I made a homemade generator.
I recently built a homemade generator. I decided it would be nice to have if we lose power and I want to keep the refrigerator and freezer going.
Here is how I did it:
1) I asked around and got an old lawnmower given to me. It was a Murray with a 4.5 horse Briggs engine. The handle was shot, the wheels were falling off, but I got the engine running good. I cleaned the air filter, which I don't think had ever been done, and changed the oil and sparkplug. It runs fine now.
2) I bought a steel plate for $25 from theepicenter.com. This plat has universal holes drilled for a lawnmower. It also has the mounting holes for the alternator I would need. I bolted the lawnmower engine to the plate. I took the blade off the lawnmower first though. I also used 3 washers between the plate and engine to lift it off the plate a bit. This was needed to insure it could get in "depth" alignment with the alternator, in other words so the shaft didn't stick down to far.
Also, the blade acts as fly-wheel weight, which you lose when you take it off. I've found the pulley and alternator bring enough weight to make it work OK though and start easy enough.
3) I put a pulley on the lawnmower crankshaft. This to run the belt that goes to the alternator. I also got this pulley from epicenter. Theirs is a very good quality one, better than what I saw at Northern Tool.
4) I picked up a GM alternator. You can get the model number needed at theepicenter to from some of the plans they have. I used the alternator where you have a switch in the circuitry so that you can switch on the alternator to charge the battery, or you can switch it off. You can pick-up used alternators at the car junkyard, about $25. Or you can get a newly rebuilt one for about $50 or so. You do need to understand the different types and how they hook-up, which is really very simple. theepicenter website gives a good description.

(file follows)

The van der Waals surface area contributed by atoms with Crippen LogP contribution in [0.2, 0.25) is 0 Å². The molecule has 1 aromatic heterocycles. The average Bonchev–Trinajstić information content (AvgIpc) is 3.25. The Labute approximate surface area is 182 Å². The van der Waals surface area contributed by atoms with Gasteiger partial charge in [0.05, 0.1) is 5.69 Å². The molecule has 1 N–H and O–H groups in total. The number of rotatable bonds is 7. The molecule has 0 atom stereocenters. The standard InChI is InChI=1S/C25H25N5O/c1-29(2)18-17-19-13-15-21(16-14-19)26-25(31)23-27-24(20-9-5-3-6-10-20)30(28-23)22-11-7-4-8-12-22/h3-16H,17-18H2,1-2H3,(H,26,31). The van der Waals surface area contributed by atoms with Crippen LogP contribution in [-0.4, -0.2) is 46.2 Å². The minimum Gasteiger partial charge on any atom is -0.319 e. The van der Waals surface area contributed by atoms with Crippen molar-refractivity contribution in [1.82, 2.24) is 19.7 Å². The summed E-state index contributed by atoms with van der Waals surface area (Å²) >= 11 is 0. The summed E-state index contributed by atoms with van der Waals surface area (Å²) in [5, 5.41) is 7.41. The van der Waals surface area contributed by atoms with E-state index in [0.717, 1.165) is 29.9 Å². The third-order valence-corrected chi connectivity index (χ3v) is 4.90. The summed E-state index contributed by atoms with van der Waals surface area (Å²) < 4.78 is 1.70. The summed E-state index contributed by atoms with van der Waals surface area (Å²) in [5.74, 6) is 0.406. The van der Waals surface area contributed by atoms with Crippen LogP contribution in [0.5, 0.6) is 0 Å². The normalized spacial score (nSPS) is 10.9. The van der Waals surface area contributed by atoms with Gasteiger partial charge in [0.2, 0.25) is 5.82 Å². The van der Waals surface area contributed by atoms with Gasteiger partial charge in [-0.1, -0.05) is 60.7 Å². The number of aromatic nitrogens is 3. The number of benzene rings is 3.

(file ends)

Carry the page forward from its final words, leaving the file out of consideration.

5) You have to bolt the alternator to the steel plate. I had to go to the hardware store to get the correct bolts and stuff for this. It was easily done though.
6) You have to get a belt to run between the engine pulley and the alternator pulley. I ended up getting one from theepicenter too, as it was about as cheap as anywhere else and I got the right belt. Read their info. to decide on the right belt to use. I put the belt on and tensioned it just by feel.
7) I had gotten some cables that would work to hook the alternator to the battery post of a 12V car battery that I had available to me. Tell the guys at the autopart store what you're doing, they have them. You can also get them from theepicenter too. In this system you have to have a battery because a car alternator needs to be attached to one when it is charging. But that's OK, I like having the battery because I can run small appliances without having to crank-up the engine.
8) Then I ran some wires and a couple of switches, which I got at the local auto parts store, to an inverter that I had ordered. I got a 1200 watt continuous inverter for $99 (and no shipping charge or tax!). You can get small 400 watt inverters for about $25 if you only need to power small stuff.
9) I didn't mentioned that I built a wooden frame for this all to set on. Its a hodgepodge of 2x4's I had laying around. But it does the job of holding the steel plate with engine and alternator, and battery and inverter all together. I have a small wooden post sticking up that has my switches on it, right by where the engine pull-cord is.
10) Also the other day I bought 4 wheels on sale at Northern Tool, along with 2 axels. I'm going to mount the generator on wheels so its easy to move around.
11) It runs great. I start it for a few minutes every few days to keep the battery topped off. Its sitting there waiting for an emergency. I've plugged everything from a small microwave (1150 watts) to a drill in it, it powers them just fine. For the microwave though, the pull is more than the alternator can produce, which is about 750 watts, so it is running off the battery some too when the gun is firing. So charge the battery a while after the microwave has been used.
If you decide to make one, good luck. I think next I'm going to build one using a horizontal shaft engine, I've found a place you can get them for about $150+ for a new one.
If you would like to see a picture let me know.